What the doctor saw: a brief history of sexology

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Indy Lifestyle Online

Over the past 150 years, it seems the study of sex has interacted with society at large to influence, and be influenced by, current morals, ideologies and social behaviours.

In 1896, Richard von Krafft-Ebing published his book Psychopathia Sexualis, a landmark text in the study of sexual mania and deviation comprising 238 case studies. Perversions of the sexual instinct were, he believed, caused by degeneracy, which was popularly defined as hereditary weakness or a taintedness in the family pedigree. Henry Havelock Ellis and Sigmund Freud were instrumental in bringing sexuality out of the Victorian cold, but both were sufficiently influenced by the views of the time to base their interpretations of sexuality in terms of control-repression and drives. Ellis, born in Croydon in 1859, studied medicine at St Thomas's Hospital in London and was a member of the socialist Fabian society. He was a supporter of sexual liberation and wrote several books including a six volume Studies in the Psychology of Sex, published between 1897 and 1910, which was an attempt to analyse what was commonly called the "sexual instinct". The books caused tremendous controversy and were banned for several years. Sigmund Freud is well known for his philosophies and his view of sexual desire as the primary motivational energy in humans. In 1905, he published Three Essays on the Theory of Sexuality in which he posited sexuality as the driving force of neurosis (through repression) and perversion.

Beginning in the 1920s and culminating in the 1940s and 1950s, the science of sexuality moved away from the study of criminals and perverted aspects of sexuality (which at the time included homosexuality) to a tradition more of social bookkeeping focusing on the sexual behaviour of relatively normal people.

In 1938, Dr Alfred C Kinsey, a Harvard-trained professor of zoology, was asked to co-ordinate a marriage course at Indiana University (which consisted of lectures in the biology, psychology, sociology, and ethics of sex and reproduction). He was an excellent and admired taxonomist and a collector by nature. Unable to answer his students' questions on the subject of sex and reproduction because of the paucity of data on human sexuality, he began gathering his own data, and with his research students collected more than 18,000 sexual histories from people (including his own father, who was a deeply religious and domineering man). In 1947, the Kinsey Institute was established as a not-for-profit corporation affiliated to Indiana University. Kinsey published the books Sexual behaviour in the Human Male (1948) and Sexual behaviour in the Human Female (1953). Kinsey was very moralistic about his predecessors in his male book, for example the fact that Ellis would not have face-to-face contact with his research participants, and had little that was positive to say about psychiatrists in general. Kinsey's female book was much more rounded and accessible. Newsweek called it a "progress report" about what Eve chose to say about Eve to the investigators, and commented that people's view of both books would depend on whether they "accepted Kinsey's basic notion that man's behaviour is dictated by needs and subject to the same biological rules that govern the lower animals".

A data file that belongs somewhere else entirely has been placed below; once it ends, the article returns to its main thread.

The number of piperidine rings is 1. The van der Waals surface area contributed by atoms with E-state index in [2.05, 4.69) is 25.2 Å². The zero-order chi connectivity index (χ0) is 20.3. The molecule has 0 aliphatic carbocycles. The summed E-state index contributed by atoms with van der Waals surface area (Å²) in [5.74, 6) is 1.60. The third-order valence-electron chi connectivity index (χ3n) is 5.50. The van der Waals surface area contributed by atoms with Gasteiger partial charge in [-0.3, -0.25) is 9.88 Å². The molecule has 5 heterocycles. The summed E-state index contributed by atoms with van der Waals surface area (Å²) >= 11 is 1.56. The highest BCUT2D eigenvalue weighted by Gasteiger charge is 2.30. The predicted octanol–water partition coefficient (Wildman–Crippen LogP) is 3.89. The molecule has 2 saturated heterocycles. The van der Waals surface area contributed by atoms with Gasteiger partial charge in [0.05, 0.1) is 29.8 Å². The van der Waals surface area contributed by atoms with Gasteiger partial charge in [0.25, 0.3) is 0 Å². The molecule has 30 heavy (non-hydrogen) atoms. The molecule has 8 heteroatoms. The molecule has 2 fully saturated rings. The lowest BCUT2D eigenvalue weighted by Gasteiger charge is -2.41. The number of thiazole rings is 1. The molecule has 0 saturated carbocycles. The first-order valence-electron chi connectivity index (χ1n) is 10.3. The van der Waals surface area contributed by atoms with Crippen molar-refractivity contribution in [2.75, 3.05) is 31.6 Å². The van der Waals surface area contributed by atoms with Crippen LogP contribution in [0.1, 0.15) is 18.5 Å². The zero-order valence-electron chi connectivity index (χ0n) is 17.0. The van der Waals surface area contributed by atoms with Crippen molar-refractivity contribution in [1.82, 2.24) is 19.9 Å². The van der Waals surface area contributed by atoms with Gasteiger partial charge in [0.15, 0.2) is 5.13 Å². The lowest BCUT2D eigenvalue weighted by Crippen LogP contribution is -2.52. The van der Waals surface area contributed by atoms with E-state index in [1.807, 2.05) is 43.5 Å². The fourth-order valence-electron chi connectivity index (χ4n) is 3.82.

More recently, John William Money (1921-2006), a sex researcher, pediatric psycho-endocrinologist and co-founder of the Gender Identity Clinic at Johns Hopkins, defined the concepts of gender role and identity based on his work with intersex individuals. He established transsexualism as a diagnostic category and an academic discipline. Outspoken and combative, he was a significant figure in the development of the Society for the Scientific Study of Sexuality and in raising the standard of its journal, The Journal of Sex Research.